State-wide Election Results: (*Note the November contenders)
David A. Perdue * 51% 245,493
J.H. “Jack” Kingston 49% 236,987
State School Superintendent
Michael L. “Mike” Buck 50% 198.343
Richard Woods 50% 199,071
Alisha Thomas Morgan 46% 61,575
Valarie Wilson* 54% 73,423Observations:
A Significant Number of Democrats ‘Crossed over’ in this election.
Runoffs are typically not well attended. This one was no exception. What is exceptional is the fact that Perdue, who spent little money state-wide, and was virtually unknown prior to the primary- did so well in the northern part of the state (Metro Atlanta, specifically).
Preliminary poll numbers showed Kingston ahead (one poll by as much as 11percent).
This means that Democrats conducted a very well-executed effort to sway the election in Perdue’s favor (the reasoning being that Perdue would be easier for Nunn to beat than Kingston.
Perdue’s numbers are nothing short of fantastic given that Karen Handel (a strong Republican contender in the Primary and former Georgia Secretary of State) endorsed Kingston. Handel (who also has a history with the Fulton County Commission) certainly should have added to Kingston’s numbers in Metro.
Georgia Tea Parties are Alive and Well:
David Perdue’s vote in this election points to a significant tea party participation in this runoff. Kingston, a talented and well established candidate was not favored by tea party groups. They came out in numbers and it shows.
Implications for November
Now that the opponents are set for these two important races in the General Election, several implications are immediately relevant to November outcomes.
Demographics: A Red State Turning Blue
Georgia had been ‘blue’ since Reconstruction before it changed to ‘red’ with the election of Sonny Perdue as Governor in 2006 (Perdue garnering 52% of the state-wide vote to Barnes 46%).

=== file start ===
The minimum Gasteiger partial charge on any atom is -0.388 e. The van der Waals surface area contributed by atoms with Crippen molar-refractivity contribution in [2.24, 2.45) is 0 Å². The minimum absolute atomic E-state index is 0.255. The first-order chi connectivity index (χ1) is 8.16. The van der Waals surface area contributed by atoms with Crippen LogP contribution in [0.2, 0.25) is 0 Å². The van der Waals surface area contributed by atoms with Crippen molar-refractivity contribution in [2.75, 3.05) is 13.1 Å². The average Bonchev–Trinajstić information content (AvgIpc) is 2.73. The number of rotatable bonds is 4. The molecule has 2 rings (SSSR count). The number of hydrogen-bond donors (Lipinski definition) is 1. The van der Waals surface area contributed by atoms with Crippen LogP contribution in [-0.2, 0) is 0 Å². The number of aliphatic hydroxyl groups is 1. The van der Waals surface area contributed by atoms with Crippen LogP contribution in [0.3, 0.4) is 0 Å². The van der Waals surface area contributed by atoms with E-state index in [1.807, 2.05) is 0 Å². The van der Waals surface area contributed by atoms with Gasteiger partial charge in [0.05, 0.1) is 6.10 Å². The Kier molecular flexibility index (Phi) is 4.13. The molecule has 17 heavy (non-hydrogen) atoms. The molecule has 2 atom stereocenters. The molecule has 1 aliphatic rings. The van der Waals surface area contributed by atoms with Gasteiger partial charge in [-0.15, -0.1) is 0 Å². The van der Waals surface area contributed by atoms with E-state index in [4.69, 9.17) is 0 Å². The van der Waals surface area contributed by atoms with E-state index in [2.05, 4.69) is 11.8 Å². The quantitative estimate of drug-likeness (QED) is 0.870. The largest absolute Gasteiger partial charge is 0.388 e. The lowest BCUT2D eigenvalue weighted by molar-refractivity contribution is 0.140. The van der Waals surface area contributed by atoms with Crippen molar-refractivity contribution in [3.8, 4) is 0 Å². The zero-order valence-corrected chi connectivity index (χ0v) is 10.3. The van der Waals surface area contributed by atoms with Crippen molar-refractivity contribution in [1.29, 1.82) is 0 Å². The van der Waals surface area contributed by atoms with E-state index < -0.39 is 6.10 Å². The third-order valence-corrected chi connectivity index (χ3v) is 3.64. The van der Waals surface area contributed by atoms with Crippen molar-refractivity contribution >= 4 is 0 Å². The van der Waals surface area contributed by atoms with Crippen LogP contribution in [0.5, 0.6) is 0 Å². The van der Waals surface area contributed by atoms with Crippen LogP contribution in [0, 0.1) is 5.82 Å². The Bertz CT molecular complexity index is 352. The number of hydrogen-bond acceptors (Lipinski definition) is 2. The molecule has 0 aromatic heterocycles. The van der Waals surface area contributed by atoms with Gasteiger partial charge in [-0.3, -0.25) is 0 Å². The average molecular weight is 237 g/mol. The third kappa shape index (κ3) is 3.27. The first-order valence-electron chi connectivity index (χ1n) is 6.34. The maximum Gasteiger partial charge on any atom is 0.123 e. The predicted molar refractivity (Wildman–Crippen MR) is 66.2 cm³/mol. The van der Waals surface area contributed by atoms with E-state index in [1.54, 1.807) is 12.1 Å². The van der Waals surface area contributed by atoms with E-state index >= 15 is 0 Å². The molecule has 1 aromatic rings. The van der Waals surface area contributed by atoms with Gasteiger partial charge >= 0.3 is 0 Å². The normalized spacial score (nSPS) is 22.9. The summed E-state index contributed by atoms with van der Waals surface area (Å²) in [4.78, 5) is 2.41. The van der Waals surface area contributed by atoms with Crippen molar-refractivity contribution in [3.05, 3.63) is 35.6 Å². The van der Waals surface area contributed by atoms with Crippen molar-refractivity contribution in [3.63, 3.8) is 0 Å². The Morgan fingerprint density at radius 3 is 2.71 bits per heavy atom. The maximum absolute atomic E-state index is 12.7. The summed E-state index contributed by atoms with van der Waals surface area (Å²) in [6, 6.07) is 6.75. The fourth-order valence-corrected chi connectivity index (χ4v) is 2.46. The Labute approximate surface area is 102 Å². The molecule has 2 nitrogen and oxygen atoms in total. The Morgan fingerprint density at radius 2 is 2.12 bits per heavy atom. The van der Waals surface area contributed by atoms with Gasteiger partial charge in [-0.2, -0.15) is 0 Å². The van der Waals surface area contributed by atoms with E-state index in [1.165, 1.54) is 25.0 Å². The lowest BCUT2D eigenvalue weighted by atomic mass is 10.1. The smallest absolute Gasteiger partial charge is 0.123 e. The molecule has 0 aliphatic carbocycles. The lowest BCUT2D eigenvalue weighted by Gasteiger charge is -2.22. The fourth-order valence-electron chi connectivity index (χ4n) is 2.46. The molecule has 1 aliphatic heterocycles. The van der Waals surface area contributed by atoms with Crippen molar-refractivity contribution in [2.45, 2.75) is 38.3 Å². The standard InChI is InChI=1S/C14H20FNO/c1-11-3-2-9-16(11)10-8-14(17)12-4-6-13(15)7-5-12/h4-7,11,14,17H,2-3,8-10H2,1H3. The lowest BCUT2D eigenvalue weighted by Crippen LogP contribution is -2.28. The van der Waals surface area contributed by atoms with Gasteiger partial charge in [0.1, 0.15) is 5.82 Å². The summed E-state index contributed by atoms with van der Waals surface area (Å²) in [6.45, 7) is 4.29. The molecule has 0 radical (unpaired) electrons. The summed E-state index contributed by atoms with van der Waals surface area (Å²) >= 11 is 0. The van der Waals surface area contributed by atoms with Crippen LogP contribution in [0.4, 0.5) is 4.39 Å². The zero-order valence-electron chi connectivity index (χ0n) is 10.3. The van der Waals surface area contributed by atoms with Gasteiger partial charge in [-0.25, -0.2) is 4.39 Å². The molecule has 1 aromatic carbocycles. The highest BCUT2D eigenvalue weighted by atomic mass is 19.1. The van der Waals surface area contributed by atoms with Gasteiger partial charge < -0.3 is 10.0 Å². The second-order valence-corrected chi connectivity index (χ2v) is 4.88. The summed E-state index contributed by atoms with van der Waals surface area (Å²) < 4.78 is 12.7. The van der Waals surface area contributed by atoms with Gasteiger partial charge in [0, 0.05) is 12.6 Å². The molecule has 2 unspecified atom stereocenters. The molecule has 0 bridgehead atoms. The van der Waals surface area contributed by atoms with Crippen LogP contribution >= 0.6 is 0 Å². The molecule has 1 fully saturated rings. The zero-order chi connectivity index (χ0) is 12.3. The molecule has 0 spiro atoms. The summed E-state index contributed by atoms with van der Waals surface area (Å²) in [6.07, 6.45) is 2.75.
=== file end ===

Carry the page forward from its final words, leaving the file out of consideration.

Dramatic demographic shifts within Metro Atlanta were, for the most part, responsible for the change. Between 1990 and 2000, Metro Atlanta’s ‘white vote’ (non-Hispanic and not African American or Asian) grew by 16 percent.
Between 2000 and 2010 the demographics reversed themselves. In 2000, 63 percent of voters were classified as ‘white.’
By 2010, only 56 percent of voters were classified as ‘white.’
Meanwhile, the Metro Atlanta Hispanic vote went from 6 percent in 2000 to 10 percent in 2010.
Georgia’s voting demographics were predicted to turn full circle by mainstream political pundits in early 2012 by 2016.
Turnout is Everything in an Election- the Impact of Collateral Races
Democrats have a lot of skin in the November election. In two very significant ‘up the ballot’ races (one being the U.S. Senate Race and the other being the gubernatorial race.) For the first time in a long time, there is a serious Democratic contender.
Nunn, daughter of former Senator Sam Nunn, has considerable name recognition. Jason Carter, grandson of former President Jimmy Carter, does also.
Both Democratic contenders for the ‘upper ballot’ races are predicted to have sizeable campaign funds and national Democrats have significant reasons to donate to each race.
Given that Democrats must fight hard to keep the U.S. Senate, the Nunn Race is considered a reasonable investment.
As of right now, David Perdue had only $780,000 cash, Jack Kingston has $1.2 million, and Nunn has $2.3 million.
President Obama and other African American and Democrat leaders will likely visit Georgia to ‘bring out the black vote’ and raise money for both candidates.
Additionally, the Georgia Democratic Party might get a sudden influx of donations to use almost exclusively on voter turnout.